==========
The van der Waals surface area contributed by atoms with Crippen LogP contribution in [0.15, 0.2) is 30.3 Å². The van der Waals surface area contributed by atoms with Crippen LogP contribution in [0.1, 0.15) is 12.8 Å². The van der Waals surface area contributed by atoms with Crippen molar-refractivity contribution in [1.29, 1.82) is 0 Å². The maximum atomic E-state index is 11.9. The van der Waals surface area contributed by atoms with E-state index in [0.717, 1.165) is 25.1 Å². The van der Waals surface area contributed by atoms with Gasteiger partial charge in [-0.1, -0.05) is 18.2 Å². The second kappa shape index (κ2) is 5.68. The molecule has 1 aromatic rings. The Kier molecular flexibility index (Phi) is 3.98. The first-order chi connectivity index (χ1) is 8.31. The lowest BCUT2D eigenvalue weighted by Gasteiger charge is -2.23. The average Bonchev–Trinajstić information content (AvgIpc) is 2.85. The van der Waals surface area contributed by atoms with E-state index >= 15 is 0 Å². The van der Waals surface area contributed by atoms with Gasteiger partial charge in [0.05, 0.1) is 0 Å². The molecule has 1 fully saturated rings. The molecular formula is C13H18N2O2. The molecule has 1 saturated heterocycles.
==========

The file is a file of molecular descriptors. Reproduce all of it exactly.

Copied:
The van der Waals surface area contributed by atoms with Crippen LogP contribution in [0.15, 0.2) is 30.3 Å². The van der Waals surface area contributed by atoms with Crippen LogP contribution in [0.1, 0.15) is 12.8 Å². The van der Waals surface area contributed by atoms with Crippen molar-refractivity contribution in [1.29, 1.82) is 0 Å². The maximum atomic E-state index is 11.9. The van der Waals surface area contributed by atoms with E-state index in [0.717, 1.165) is 25.1 Å². The van der Waals surface area contributed by atoms with Gasteiger partial charge in [-0.1, -0.05) is 18.2 Å². The second kappa shape index (κ2) is 5.68. The molecule has 1 aromatic rings. The Kier molecular flexibility index (Phi) is 3.98. The first-order chi connectivity index (χ1) is 8.31. The lowest BCUT2D eigenvalue weighted by Gasteiger charge is -2.23. The average Bonchev–Trinajstić information content (AvgIpc) is 2.85. The van der Waals surface area contributed by atoms with E-state index >= 15 is 0 Å². The van der Waals surface area contributed by atoms with Gasteiger partial charge in [0.05, 0.1) is 0 Å². The molecule has 1 fully saturated rings. The molecular formula is C13H18N2O2. The molecule has 1 saturated heterocycles.